Sir Roland Wilson
by Selwyn Cornish
Roland Wilson, economist and public servant, was born at Ulverston, Tasmania on 7 April 1904. He died in Canberra on 25 October 1996, aged 92 (see Obituary) . His father was a building contractor and cabinet-maker. Wilson was the first of his family to complete secondary school and attend university. His formal education began at the convent school in Ulverston, where he won a government bursary that allowed him to continue his studies at the state high school in Devonport. There he secured the highest passes for his year in the Tasmanian junior examination and was awarded a senior bursary. In the senor (matriculation) examination he was placed second in the state. He was then persuaded by DB Copland to enrol in the commerce degree at the University of Tasmania where he attended lectures given by Copland, LF Giblin and JB Brigden.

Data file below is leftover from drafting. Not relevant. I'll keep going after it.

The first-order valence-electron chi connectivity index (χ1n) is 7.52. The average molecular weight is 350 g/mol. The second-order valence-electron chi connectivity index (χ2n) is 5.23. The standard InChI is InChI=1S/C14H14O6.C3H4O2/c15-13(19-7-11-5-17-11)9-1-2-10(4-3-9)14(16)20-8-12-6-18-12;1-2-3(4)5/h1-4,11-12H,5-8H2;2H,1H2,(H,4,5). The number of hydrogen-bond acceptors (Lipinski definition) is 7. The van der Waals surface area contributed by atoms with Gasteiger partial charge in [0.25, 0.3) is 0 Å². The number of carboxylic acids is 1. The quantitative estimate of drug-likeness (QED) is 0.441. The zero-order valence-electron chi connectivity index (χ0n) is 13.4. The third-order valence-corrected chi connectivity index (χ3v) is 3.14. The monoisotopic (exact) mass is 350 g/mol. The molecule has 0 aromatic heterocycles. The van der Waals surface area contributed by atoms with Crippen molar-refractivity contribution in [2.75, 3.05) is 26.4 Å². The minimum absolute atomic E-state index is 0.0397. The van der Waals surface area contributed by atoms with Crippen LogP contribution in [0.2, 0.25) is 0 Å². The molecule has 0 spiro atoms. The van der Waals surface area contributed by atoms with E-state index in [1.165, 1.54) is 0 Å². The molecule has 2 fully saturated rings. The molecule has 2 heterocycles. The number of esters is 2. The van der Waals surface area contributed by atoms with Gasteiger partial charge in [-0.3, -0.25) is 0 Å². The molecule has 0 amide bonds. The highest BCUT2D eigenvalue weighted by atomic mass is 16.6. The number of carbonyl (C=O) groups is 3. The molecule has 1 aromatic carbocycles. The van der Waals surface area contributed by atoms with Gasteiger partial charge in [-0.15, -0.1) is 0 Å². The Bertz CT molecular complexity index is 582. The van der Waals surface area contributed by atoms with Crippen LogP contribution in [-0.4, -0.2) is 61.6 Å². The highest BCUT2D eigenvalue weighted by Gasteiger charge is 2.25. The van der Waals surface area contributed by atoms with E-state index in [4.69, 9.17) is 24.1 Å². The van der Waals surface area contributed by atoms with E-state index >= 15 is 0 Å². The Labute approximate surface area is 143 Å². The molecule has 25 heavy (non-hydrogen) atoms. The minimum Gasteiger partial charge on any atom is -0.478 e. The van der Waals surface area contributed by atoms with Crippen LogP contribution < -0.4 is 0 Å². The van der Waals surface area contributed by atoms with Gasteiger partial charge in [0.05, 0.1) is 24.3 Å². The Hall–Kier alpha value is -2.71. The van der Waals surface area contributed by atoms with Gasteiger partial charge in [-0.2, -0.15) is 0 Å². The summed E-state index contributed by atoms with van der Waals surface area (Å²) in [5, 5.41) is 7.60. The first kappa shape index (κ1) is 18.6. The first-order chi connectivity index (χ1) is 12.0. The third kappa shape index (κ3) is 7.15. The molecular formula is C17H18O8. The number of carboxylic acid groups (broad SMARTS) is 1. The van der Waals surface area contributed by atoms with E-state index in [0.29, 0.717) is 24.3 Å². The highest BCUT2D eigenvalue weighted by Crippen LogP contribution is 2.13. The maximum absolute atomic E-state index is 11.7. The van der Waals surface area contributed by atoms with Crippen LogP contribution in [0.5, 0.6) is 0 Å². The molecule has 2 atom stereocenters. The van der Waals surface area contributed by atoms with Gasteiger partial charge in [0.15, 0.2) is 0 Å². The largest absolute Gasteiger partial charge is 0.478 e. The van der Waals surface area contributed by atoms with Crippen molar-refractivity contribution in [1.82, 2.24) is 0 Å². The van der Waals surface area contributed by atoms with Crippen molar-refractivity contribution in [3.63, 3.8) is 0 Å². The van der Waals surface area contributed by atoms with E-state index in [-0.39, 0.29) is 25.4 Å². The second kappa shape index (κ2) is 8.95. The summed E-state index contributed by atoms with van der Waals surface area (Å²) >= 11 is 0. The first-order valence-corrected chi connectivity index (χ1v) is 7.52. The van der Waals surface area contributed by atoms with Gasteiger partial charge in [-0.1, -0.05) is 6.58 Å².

Wilson secured first class honours and was awarded the Tasmanian Rhodes Scholarship for 1925, the first recipient from that state to come from a government high school and the first from the Faculty of Commerce. He was admitted to Oriel College, Oxford, with the intention of taking the B.Litt degree. But he found that Oxford did not recognise the Tasmanian commerce degree and so he was compelled to take the Diploma in Economics and Political Science, which he completed with distinction. In his first year at Oxford, he successfully submitted an essay on ‘Social and Economic Experiments in Queensland from 1860’ for the Beit Prize in Colonial History, one of Oxford’s most prestigious prizes. In consequence, he was granted “Advanced Student Status’ which permitted him to undertake studies for a doctorate (D.Phil). His thesis entitled The Import of Capital, supervised by Eric Hargreaves, was accepted in 1929. DH McGregor, one of his examiners, wrote that ‘the examiners were agreed that he had handled an intricate subject with great ability, and that his work was worthy of publication’.